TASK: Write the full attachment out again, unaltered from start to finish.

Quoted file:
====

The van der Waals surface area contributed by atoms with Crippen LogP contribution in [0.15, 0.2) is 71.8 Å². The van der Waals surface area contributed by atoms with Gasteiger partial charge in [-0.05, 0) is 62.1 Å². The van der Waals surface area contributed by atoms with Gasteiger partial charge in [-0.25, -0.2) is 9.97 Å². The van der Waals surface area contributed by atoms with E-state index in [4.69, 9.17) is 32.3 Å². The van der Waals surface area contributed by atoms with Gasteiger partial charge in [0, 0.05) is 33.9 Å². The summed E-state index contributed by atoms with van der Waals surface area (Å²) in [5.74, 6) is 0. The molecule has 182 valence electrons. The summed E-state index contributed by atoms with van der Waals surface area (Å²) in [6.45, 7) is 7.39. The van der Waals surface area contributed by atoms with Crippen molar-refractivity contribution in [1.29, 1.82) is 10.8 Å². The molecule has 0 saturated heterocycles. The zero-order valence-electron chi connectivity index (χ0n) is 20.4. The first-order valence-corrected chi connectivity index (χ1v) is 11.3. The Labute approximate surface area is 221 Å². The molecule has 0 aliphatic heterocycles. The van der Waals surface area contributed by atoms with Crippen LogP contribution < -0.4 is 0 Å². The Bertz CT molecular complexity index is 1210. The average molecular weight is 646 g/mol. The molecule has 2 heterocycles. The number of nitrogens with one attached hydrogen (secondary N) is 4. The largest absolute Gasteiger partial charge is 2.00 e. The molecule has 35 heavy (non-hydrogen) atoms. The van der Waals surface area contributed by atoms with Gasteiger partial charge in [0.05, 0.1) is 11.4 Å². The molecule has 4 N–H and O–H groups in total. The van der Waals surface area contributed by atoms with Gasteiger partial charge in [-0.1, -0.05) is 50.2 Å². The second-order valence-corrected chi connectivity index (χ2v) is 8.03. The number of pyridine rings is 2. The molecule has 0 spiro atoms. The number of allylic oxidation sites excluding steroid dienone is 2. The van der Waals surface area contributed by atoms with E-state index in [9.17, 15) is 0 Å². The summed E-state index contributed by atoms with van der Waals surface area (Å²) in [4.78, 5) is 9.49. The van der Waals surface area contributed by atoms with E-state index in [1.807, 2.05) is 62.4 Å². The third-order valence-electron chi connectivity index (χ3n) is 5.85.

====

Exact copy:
The van der Waals surface area contributed by atoms with Crippen LogP contribution in [0.15, 0.2) is 71.8 Å². The van der Waals surface area contributed by atoms with Gasteiger partial charge in [-0.05, 0) is 62.1 Å². The van der Waals surface area contributed by atoms with Gasteiger partial charge in [-0.25, -0.2) is 9.97 Å². The van der Waals surface area contributed by atoms with E-state index in [4.69, 9.17) is 32.3 Å². The van der Waals surface area contributed by atoms with Gasteiger partial charge in [0, 0.05) is 33.9 Å². The summed E-state index contributed by atoms with van der Waals surface area (Å²) in [5.74, 6) is 0. The molecule has 182 valence electrons. The summed E-state index contributed by atoms with van der Waals surface area (Å²) in [6.45, 7) is 7.39. The van der Waals surface area contributed by atoms with Crippen molar-refractivity contribution in [1.29, 1.82) is 10.8 Å². The molecule has 0 saturated heterocycles. The zero-order valence-electron chi connectivity index (χ0n) is 20.4. The first-order valence-corrected chi connectivity index (χ1v) is 11.3. The Labute approximate surface area is 221 Å². The molecule has 0 aliphatic heterocycles. The van der Waals surface area contributed by atoms with Crippen LogP contribution < -0.4 is 0 Å². The Bertz CT molecular complexity index is 1210. The average molecular weight is 646 g/mol. The molecule has 2 heterocycles. The number of nitrogens with one attached hydrogen (secondary N) is 4. The largest absolute Gasteiger partial charge is 2.00 e. The molecule has 35 heavy (non-hydrogen) atoms. The van der Waals surface area contributed by atoms with Gasteiger partial charge in [0.05, 0.1) is 11.4 Å². The molecule has 4 N–H and O–H groups in total. The van der Waals surface area contributed by atoms with Gasteiger partial charge in [-0.1, -0.05) is 50.2 Å². The second-order valence-corrected chi connectivity index (χ2v) is 8.03. The number of pyridine rings is 2. The molecule has 0 spiro atoms. The number of allylic oxidation sites excluding steroid dienone is 2. The van der Waals surface area contributed by atoms with E-state index in [9.17, 15) is 0 Å². The summed E-state index contributed by atoms with van der Waals surface area (Å²) in [4.78, 5) is 9.49. The van der Waals surface area contributed by atoms with E-state index in [1.807, 2.05) is 62.4 Å². The third-order valence-electron chi connectivity index (χ3n) is 5.85.